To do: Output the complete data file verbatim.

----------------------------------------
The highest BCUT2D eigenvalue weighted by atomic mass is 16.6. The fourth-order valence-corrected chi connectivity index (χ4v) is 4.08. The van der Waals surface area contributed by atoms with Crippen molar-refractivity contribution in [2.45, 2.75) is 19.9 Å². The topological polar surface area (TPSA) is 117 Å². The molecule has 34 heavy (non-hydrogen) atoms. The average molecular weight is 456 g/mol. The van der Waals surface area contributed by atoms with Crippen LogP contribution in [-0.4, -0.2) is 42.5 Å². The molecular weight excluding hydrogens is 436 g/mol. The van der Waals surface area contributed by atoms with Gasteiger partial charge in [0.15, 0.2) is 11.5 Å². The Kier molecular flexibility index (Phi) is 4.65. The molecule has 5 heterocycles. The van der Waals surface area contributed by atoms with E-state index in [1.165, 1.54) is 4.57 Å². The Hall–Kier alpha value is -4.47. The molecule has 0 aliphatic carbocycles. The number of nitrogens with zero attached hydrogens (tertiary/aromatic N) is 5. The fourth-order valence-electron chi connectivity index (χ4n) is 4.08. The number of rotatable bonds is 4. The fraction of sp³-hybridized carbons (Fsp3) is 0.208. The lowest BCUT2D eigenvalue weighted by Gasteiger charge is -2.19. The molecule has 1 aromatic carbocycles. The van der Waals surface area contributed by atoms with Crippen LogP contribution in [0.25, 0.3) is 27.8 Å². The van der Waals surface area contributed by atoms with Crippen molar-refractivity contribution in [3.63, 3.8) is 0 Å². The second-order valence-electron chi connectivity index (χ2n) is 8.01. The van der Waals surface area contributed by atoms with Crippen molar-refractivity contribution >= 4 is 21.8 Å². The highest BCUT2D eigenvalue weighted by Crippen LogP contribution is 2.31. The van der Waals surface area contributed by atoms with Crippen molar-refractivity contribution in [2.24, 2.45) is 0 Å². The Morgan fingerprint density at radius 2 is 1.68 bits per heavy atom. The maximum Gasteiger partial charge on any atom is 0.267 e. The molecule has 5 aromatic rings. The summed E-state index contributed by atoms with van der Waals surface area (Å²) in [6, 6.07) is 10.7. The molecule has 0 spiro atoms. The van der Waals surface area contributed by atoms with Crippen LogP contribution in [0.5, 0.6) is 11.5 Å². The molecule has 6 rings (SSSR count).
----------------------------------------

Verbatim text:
The highest BCUT2D eigenvalue weighted by atomic mass is 16.6. The fourth-order valence-corrected chi connectivity index (χ4v) is 4.08. The van der Waals surface area contributed by atoms with Crippen molar-refractivity contribution in [2.45, 2.75) is 19.9 Å². The topological polar surface area (TPSA) is 117 Å². The molecule has 34 heavy (non-hydrogen) atoms. The average molecular weight is 456 g/mol. The van der Waals surface area contributed by atoms with Crippen LogP contribution in [-0.4, -0.2) is 42.5 Å². The molecular weight excluding hydrogens is 436 g/mol. The van der Waals surface area contributed by atoms with Gasteiger partial charge in [0.15, 0.2) is 11.5 Å². The Kier molecular flexibility index (Phi) is 4.65. The molecule has 5 heterocycles. The van der Waals surface area contributed by atoms with E-state index in [1.165, 1.54) is 4.57 Å². The Hall–Kier alpha value is -4.47. The molecule has 0 aliphatic carbocycles. The number of nitrogens with zero attached hydrogens (tertiary/aromatic N) is 5. The fourth-order valence-electron chi connectivity index (χ4n) is 4.08. The number of rotatable bonds is 4. The fraction of sp³-hybridized carbons (Fsp3) is 0.208. The lowest BCUT2D eigenvalue weighted by Gasteiger charge is -2.19. The molecule has 1 aromatic carbocycles. The van der Waals surface area contributed by atoms with Crippen LogP contribution in [0.25, 0.3) is 27.8 Å². The van der Waals surface area contributed by atoms with Crippen molar-refractivity contribution in [3.63, 3.8) is 0 Å². The second-order valence-electron chi connectivity index (χ2n) is 8.01. The van der Waals surface area contributed by atoms with Crippen molar-refractivity contribution >= 4 is 21.8 Å². The highest BCUT2D eigenvalue weighted by Crippen LogP contribution is 2.31. The van der Waals surface area contributed by atoms with Crippen molar-refractivity contribution in [2.24, 2.45) is 0 Å². The Morgan fingerprint density at radius 2 is 1.68 bits per heavy atom. The maximum Gasteiger partial charge on any atom is 0.267 e. The molecule has 5 aromatic rings. The summed E-state index contributed by atoms with van der Waals surface area (Å²) in [6, 6.07) is 10.7. The molecule has 0 spiro atoms. The van der Waals surface area contributed by atoms with Crippen LogP contribution in [0.5, 0.6) is 11.5 Å². The molecule has 6 rings (SSSR count).